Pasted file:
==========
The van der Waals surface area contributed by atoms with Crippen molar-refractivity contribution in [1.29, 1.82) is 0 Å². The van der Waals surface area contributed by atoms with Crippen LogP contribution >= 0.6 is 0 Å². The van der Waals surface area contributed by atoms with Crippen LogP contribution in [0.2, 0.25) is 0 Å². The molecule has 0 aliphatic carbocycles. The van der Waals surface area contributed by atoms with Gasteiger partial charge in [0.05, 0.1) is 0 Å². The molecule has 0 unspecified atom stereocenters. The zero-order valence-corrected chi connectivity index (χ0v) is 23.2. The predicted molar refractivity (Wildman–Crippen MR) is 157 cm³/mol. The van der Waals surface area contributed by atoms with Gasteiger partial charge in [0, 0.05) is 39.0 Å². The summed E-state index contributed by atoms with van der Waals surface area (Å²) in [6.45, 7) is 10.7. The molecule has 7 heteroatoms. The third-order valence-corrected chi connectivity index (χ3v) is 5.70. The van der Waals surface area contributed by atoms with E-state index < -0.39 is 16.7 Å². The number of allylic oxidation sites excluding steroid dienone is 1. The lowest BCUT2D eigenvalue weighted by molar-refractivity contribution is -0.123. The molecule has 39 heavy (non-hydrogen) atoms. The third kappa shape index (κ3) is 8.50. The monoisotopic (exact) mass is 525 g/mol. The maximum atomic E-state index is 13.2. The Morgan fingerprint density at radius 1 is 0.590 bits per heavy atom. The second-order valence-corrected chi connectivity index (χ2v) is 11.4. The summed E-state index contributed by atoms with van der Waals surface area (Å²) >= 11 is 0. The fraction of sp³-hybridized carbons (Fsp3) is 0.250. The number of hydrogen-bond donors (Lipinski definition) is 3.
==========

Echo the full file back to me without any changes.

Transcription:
The van der Waals surface area contributed by atoms with Crippen molar-refractivity contribution in [1.29, 1.82) is 0 Å². The van der Waals surface area contributed by atoms with Crippen LogP contribution >= 0.6 is 0 Å². The van der Waals surface area contributed by atoms with Crippen LogP contribution in [0.2, 0.25) is 0 Å². The molecule has 0 aliphatic carbocycles. The van der Waals surface area contributed by atoms with Gasteiger partial charge in [0.05, 0.1) is 0 Å². The molecule has 0 unspecified atom stereocenters. The zero-order valence-corrected chi connectivity index (χ0v) is 23.2. The predicted molar refractivity (Wildman–Crippen MR) is 157 cm³/mol. The van der Waals surface area contributed by atoms with Gasteiger partial charge in [0, 0.05) is 39.0 Å². The summed E-state index contributed by atoms with van der Waals surface area (Å²) in [6.45, 7) is 10.7. The molecule has 7 heteroatoms. The third-order valence-corrected chi connectivity index (χ3v) is 5.70. The van der Waals surface area contributed by atoms with E-state index < -0.39 is 16.7 Å². The number of allylic oxidation sites excluding steroid dienone is 1. The lowest BCUT2D eigenvalue weighted by molar-refractivity contribution is -0.123. The molecule has 39 heavy (non-hydrogen) atoms. The third kappa shape index (κ3) is 8.50. The monoisotopic (exact) mass is 525 g/mol. The maximum atomic E-state index is 13.2. The Morgan fingerprint density at radius 1 is 0.590 bits per heavy atom. The second-order valence-corrected chi connectivity index (χ2v) is 11.4. The summed E-state index contributed by atoms with van der Waals surface area (Å²) >= 11 is 0. The fraction of sp³-hybridized carbons (Fsp3) is 0.250. The number of hydrogen-bond donors (Lipinski definition) is 3.